This week I was working with a customer looking at on-demand business models as part of my 5 step business model design process. Specifically, we were looking at home-services, like plumbing and electrical work, in a non-US market.
The process went like this. We started off with ten competitors. In each case, it was pretty simple to say how they made their money. Company A makes money by matching buyers and sellers and charging a commission on every sale.
What was far harder was to understand how they actually did this. Often it meant trawling through every page of their website, looking at glass door or jobs sites to see who they were hiring and what people did inside the company, and dozens and dozens of reviews.
Anatomy and Business Model Design
One analogy that kept coming to mind. I can map out the skeletal structure pretty quickly. A skeleton doesn’t tell you what an animal looks like. Elephant skeletons give you no idea if you don’t know what an elephant looks like, of their super long trunk. (side note: This is why it is so difficult to figure out what dinosaurs look like). As we do more and more research we can figure out the muscle structure which then gives a lot more insight on how they move, which in turn tells us how they can act.
As you pull the information on a company that you know nothing about you can start seeing the business model in two ways.
Two Types of Business Model: Disjointed & Integrated
On one side there are business models where all the components seem pretty cool and smart. They are all individual structures. There is a block labelled customer service, for example. It’s not clear how ‘customer service’ fits into the larger story. Everything makes sense, up to a point…then it just doesn’t all fit together.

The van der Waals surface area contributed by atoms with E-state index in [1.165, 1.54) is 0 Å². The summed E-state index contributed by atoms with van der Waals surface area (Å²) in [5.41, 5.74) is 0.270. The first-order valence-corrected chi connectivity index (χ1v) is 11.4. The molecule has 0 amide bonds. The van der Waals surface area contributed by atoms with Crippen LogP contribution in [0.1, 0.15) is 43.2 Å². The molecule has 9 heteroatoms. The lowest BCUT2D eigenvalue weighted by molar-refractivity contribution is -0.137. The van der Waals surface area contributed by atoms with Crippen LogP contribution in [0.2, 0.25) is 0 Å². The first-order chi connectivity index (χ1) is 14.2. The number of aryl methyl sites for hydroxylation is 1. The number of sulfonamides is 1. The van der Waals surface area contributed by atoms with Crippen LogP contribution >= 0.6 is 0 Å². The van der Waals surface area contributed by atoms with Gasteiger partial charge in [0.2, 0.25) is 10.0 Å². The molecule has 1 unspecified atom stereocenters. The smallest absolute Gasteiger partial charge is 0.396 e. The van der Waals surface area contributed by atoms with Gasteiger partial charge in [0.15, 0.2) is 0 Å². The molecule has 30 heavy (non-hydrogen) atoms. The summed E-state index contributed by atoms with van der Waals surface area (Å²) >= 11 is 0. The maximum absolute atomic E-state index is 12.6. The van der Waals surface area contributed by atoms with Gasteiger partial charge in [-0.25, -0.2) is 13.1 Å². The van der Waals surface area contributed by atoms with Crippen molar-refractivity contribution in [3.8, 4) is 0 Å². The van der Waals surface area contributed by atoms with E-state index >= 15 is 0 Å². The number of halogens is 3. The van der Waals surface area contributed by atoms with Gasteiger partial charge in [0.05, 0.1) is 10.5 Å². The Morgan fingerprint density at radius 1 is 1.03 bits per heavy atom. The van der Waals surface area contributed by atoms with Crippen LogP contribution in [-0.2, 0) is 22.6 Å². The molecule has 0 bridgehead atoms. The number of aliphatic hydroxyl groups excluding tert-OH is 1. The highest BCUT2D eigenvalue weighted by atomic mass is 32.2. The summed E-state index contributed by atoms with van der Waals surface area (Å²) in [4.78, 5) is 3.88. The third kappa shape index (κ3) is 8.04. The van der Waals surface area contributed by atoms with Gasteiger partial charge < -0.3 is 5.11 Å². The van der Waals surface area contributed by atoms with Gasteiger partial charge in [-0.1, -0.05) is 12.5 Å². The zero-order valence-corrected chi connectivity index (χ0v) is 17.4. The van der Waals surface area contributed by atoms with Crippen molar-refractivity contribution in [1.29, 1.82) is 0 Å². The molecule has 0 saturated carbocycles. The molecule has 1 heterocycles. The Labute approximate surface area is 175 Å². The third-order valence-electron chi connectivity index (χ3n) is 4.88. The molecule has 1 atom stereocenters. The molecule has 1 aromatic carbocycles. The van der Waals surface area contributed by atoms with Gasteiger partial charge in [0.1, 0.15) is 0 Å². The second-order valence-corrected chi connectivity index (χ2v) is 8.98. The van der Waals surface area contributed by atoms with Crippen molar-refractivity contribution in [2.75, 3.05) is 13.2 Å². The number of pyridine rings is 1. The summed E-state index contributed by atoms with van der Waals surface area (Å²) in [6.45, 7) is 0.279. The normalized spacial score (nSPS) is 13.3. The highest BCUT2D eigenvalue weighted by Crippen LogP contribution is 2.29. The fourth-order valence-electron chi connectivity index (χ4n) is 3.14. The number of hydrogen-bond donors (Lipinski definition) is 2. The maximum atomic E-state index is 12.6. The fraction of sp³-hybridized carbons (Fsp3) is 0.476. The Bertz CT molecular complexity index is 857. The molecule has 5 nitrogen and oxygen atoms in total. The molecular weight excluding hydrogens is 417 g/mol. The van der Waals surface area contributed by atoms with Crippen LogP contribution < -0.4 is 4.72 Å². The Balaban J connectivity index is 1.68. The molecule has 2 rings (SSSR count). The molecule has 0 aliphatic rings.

If you didn’t get that, don’t worry. I’ll now explain the other type of business model and you’ll see the difference.
The other type of business model lets you see how everything relates to everything else. A success in one area means that another area will deliver better, which creates a better value proposition, which then delivers happier customers, which leads to more orders.
For example. One of the startups that we looked at has received series D funding from some well known Silicon Valley names. They’d started off with a social mission. This was so strong that when I first started researching them that I thought that they could have gone a non-profit route.
This social mission was focused on empowering and uplifting their workers. This had a huge impact on customer relationships and key activities. This translated into a better quality of workers and more loyal workers (with none of the retention and disintermediation problems that many platforms face) and that delivered a far better value proposition to the end-users who paid about 2X what they would have paid off the platform.
Business Models That Accelerate
Everything in the business model has a logic that makes the core driving components of the business model move faster and faster.
Most of the time as we get faster air resistance increases and it makes it harder to go faster, or even maintain the same speed. I have a wheel on my triathlon bike (A Zipp Sub 9) which actually makes you go faster as you go faster. Aerodynamic drag is overcome.
What was clear as we worked through 10 very similar business models in the same industry was that some had this ‘accelerant’ characteristic. Unsurprisingly they were the ones who were achieving market dominance.
Right now I can only describe this in qualitative terms. It’s like porn, in the words of Supreme Court Justice Stewart “I know it when I see it“. What I’d like to do is figure out a way to quickly identify and measure whether a business model is greater than the sum of its parts. Or is a model simply a pile of disjointed parts.
There’s a big difference to carers, valuation and customer satisfaction right there. Stay tuned and let me know your thoughts.
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